As a far-flung destination the Pitcairn Islands, lying isolated in the South Pacific, are hard to beat - and they bear the curious, haunting legacy of one of the world's most famous shipping mutinies.
The forsaken island of Pitcairn is a mere dot in the middle of the vast Pacific Ocean, but it is a dot with a chequered and enthralling past which still fascinates the world today.
Britain's most isolated dependency is not on any international air routes and is quite honestly a chore to get to, although this historic yet troubled gem in the South Pacific would certainly be one for the adventurous traveller to scrub off their list.
The Pitcairn Islands are in fact a group of four islands, banished to the middle of the Pacific to sit only on a few shipping lanes halfway between New Zealand and Peru.
Named after the fifteen year-old British Naval crewmember who first spotted them in July 1767, the Pitcairn Islands were finally settled in 1790 by the famous mutineers of the HMS Bounty led by Fletcher Christian.
Captain Bligh's adversaries on board the infamous Bounty went missing for 19 years following the oft-recalled mutiny in the South Seas, although it was later discovered the nine men set up home on Pitcairn to avoid the wrath of the British Navy.
With the assistance of several natives taken for a ride from nearby Tahiti, the original settlers survived by fishing the waters around Bounty Bay and farming the fertile land, though before their leader converted his men to Christianity with the aid of the Bounty's sole bible, the islands were far from a tropical paradise, with alcoholism, murder and disease the leading causes of deaths of the majority of the British seamen.
Following a successful Adventist mission to the islands, the population converted to Adventism, which continues to shape society to this day, with strict moral codes meaning that visitors to the island hoping to drink cocktails whilst sun-bathing topless on the beach are likely to regret their choice of holiday destination.
Although peaking at 233 before World War Two, today's population has dwindled and fallen to below 50, as the younger generation desperately try to leave the island for the shores of New Zealand and Australia.
With a modern labour force of less than twenty, the local economy is solely reliant upon passing trade to support the subsidence farming and fishing lifestyle.
Only very occasionally do genuine tourists pay a visit to the islands, making the day trip from their expedition-type cruise ships, though improved postal communications have helped to feed the global demand for Pitcairn Island stamps and, to a lesser extent, locally-produced honey and handicrafts.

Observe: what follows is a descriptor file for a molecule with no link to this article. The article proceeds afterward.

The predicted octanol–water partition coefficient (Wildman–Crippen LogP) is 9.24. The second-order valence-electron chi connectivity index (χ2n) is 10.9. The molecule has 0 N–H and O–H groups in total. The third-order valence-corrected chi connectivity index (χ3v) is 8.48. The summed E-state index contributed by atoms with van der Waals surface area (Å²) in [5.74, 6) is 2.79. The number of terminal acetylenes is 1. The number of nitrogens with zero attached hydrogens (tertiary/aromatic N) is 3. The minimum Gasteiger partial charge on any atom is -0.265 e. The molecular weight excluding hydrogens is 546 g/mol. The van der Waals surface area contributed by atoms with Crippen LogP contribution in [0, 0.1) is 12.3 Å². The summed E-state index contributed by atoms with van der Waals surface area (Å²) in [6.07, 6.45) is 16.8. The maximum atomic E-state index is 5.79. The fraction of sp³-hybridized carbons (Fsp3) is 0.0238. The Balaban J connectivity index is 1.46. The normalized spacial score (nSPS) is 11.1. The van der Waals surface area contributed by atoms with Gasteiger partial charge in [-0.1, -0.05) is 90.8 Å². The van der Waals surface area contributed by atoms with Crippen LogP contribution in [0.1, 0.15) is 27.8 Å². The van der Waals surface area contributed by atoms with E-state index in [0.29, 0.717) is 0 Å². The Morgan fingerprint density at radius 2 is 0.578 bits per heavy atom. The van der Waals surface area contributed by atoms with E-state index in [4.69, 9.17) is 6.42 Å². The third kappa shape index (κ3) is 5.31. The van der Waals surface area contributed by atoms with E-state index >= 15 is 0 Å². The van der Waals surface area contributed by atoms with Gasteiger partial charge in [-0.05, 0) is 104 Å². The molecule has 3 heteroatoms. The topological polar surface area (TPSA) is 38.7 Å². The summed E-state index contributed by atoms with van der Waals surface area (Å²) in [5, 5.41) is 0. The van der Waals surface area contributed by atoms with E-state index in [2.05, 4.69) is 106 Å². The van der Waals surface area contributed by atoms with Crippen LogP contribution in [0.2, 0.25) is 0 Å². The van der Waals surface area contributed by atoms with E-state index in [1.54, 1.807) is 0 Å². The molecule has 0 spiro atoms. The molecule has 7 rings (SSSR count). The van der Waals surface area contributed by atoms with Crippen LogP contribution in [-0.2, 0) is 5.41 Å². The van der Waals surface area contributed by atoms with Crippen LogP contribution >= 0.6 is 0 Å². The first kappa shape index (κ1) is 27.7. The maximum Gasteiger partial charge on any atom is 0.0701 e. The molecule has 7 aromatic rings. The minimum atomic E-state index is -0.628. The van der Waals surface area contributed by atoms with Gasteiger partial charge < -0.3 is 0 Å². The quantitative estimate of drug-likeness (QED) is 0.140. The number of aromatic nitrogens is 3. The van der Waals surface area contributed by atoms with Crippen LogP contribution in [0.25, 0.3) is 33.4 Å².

Due to the sheer difficulties of getting to and from the islands, in addition to the complex process of bureaucracy involved, visitors usually stay for months at a time, effectively making them temporary residents, for which they will require a licence from the governor, who actually lives in New Zealand.
Those that do stay for some time will be rewarded with undisturbed peace and quiet, excellent snorkelling and bird watching as well as a solitary museum on the history of the islands, from the Mutiny of the Bounty to the present day.
Despite Pitcairn's undoubted natural beauty, formed from the lush volcanic soil and hilly forested centre, life on the main island is rather out of the ordinary.
But for the determined traveller, life on an almost deserted island with locals who still speak a hybrid language of 18th-century sea-faring dialect and old Tahitian is a once in a lifetime experience.
Pitcairn Island does have many interesting peculiarities and sights of its own to see – including Christian Fletcher's bible (kept in a glass box in the local church), the anchor from the Bounty and some of the most amusing and (un)inventive place names in the world.
Be sure to cross Bang On Iron; Bitey-Bitey; Break Im Hip; Hill of Difficulty; John Catch-a-Cow; Oh Dear and Little George Cocknuts off your list.
While travellers are consistently warned to visit the world's most obscure places before they become flooded with tourists, there seems little danger of the Pitcairn Islands succumbing to modernity or mass tourism in the foreseeable future.
More likely, future visitors will find the islands uninhabited, apart from maybe Mrs Turpin, the Galapagos tortoise who currently resides on the northwest shore of Pitcairn Island.